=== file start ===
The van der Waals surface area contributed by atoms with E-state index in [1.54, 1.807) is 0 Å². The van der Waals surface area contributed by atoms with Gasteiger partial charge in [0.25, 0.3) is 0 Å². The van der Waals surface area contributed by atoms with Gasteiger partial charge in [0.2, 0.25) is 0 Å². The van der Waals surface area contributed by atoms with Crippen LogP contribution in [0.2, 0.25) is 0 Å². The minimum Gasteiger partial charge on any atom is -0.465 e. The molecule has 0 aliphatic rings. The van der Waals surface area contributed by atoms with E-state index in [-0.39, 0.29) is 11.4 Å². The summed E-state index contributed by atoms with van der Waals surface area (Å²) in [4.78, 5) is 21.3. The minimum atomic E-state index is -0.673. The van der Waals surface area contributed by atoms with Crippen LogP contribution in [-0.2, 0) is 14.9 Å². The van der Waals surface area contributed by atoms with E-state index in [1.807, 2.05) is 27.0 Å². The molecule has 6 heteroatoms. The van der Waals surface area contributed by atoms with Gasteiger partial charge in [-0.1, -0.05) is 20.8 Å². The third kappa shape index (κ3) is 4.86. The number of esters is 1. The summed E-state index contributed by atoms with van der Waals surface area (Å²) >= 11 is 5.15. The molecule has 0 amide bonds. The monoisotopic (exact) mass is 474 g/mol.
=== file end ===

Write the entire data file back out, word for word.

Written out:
The van der Waals surface area contributed by atoms with E-state index in [1.54, 1.807) is 0 Å². The van der Waals surface area contributed by atoms with Gasteiger partial charge in [0.25, 0.3) is 0 Å². The van der Waals surface area contributed by atoms with Gasteiger partial charge in [0.2, 0.25) is 0 Å². The van der Waals surface area contributed by atoms with Crippen LogP contribution in [0.2, 0.25) is 0 Å². The minimum Gasteiger partial charge on any atom is -0.465 e. The molecule has 0 aliphatic rings. The van der Waals surface area contributed by atoms with E-state index in [-0.39, 0.29) is 11.4 Å². The summed E-state index contributed by atoms with van der Waals surface area (Å²) in [4.78, 5) is 21.3. The minimum atomic E-state index is -0.673. The van der Waals surface area contributed by atoms with Crippen LogP contribution in [-0.2, 0) is 14.9 Å². The van der Waals surface area contributed by atoms with E-state index in [1.807, 2.05) is 27.0 Å². The molecule has 6 heteroatoms. The van der Waals surface area contributed by atoms with Gasteiger partial charge in [-0.1, -0.05) is 20.8 Å². The third kappa shape index (κ3) is 4.86. The number of esters is 1. The summed E-state index contributed by atoms with van der Waals surface area (Å²) >= 11 is 5.15. The molecule has 0 amide bonds. The monoisotopic (exact) mass is 474 g/mol.